Credit Brokers, Lessors and Grantors
The Cost of Credit Disclosure and Payday Loans Act protects consumers by ensuring that the true cost of borrowing is accurately disclosed to them. The disclosure must be clear in any contractual documents as well as in any advertising.
The Act prohibits penalties on prepayment of most consumer loans or leases. It also prohibits certain collection practices to avoid harassment. Sections 9(1)& (2) of Regulation 2010-104 under the Cost of Credit Disclosure and Payday Loans Act provides guidelines for permissible collection practices and prohibits a number of abusive collection practices. Failure to comply with the regulations constitutes an offence punishable under the Act and may result in fines and administrative penalties.
The Act requires registration of credit grantors, credit brokers and lessors who are involved in the negotiation of, or the extension of credit or leases, for personal, family or household purposes.
In addition to consumer loans and retail credit, this Act also applies to mortgages, credit card transactions, leases and lines of credit.
Make an application
To apply for registration under the Cost of Credit Disclosure and Payday Loans Act, applicants must submit a completed Application for Registration and meet the requirements for registration under the Act and regulations. Registration under the Act is valid for a term of 12 months. Upon application for renewal registrants must complete and submit all items requested above.
For full application requirements, review the Cost of Credit Disclosure and Payday Loans Act and the regulations: Regulation 2010-104 (General Regulation - Cost of Credit Disclosure Act) and Regulation 2017-23 (Payday Lending Regulation – Cost of Credit Disclosure and Payday Loans Act).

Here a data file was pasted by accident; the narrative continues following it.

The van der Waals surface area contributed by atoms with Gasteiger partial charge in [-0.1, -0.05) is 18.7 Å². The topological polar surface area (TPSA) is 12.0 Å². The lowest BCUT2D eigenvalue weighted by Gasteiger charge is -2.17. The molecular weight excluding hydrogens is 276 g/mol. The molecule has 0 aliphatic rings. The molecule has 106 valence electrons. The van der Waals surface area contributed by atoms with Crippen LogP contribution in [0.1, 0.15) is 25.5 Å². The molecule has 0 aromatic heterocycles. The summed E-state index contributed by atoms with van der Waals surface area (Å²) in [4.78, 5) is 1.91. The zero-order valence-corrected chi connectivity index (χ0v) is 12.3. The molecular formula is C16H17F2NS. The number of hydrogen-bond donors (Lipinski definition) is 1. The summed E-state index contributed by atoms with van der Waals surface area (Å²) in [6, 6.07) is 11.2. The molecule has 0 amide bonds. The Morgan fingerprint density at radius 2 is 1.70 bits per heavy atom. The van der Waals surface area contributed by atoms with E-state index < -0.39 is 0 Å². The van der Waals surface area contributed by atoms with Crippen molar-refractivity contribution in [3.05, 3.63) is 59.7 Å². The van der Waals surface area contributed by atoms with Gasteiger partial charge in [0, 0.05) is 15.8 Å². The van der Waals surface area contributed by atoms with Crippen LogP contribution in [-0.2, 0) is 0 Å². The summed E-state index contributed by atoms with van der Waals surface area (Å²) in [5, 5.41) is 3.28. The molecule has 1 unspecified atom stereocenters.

For brokered transactions it can be difficult to differentiate the obligations of credit brokers from the obligations of credit grantors. The following provides some clarity on the responsibilities of each party.
Credit brokers and private lender transactions
If a credit broker is representing a lender who does not lend in the ordinary course of business (e.g., a private lender), the broker is responsible for carrying out the disclosure obligations that would ordinarily fall upon the credit grantor.
Credit brokers and lender transactions
The credit broker’s disclosure obligations do not limit the disclosure responsibilities of the credit grantor. When a broker takes a loan application from a borrower and forwards it to the credit grantor, the broker must give the borrower an initial disclosure statement. The lender then has the option of adopting the broker's disclosure statement or providing their own disclosure statement.
A broker whose involvement in a transaction is limited to referring a prospective borrower (where no credit application is taken) to a prospective lender (i.e., an intermediary), is not required to provide a disclosure statement to the borrower, even if the broker charges for this service. The responsibility of the disclosure statement in this type of brokered loan is the lender.
Brokerage fees (e.g., file opening fees and commissions) are to be disclosed by the broker and accounted for in calculating the annual percentage rate (APR) where the broker collects a brokerage fee directly from the borrower. It is the lender’s responsibility to disclose the brokerage fee and account for it in the APR calculation where the fee is deducted by the lender from the amount advanced to the borrower, and is paid directly by the lender to the broker. Essentially, the only circumstance in which the lender will not be required to disclose an APR that incorporates the brokerage fee is when the borrower has been referred to the lender by the broker, and the broker’s fee has been paid by the borrower directly to the broker.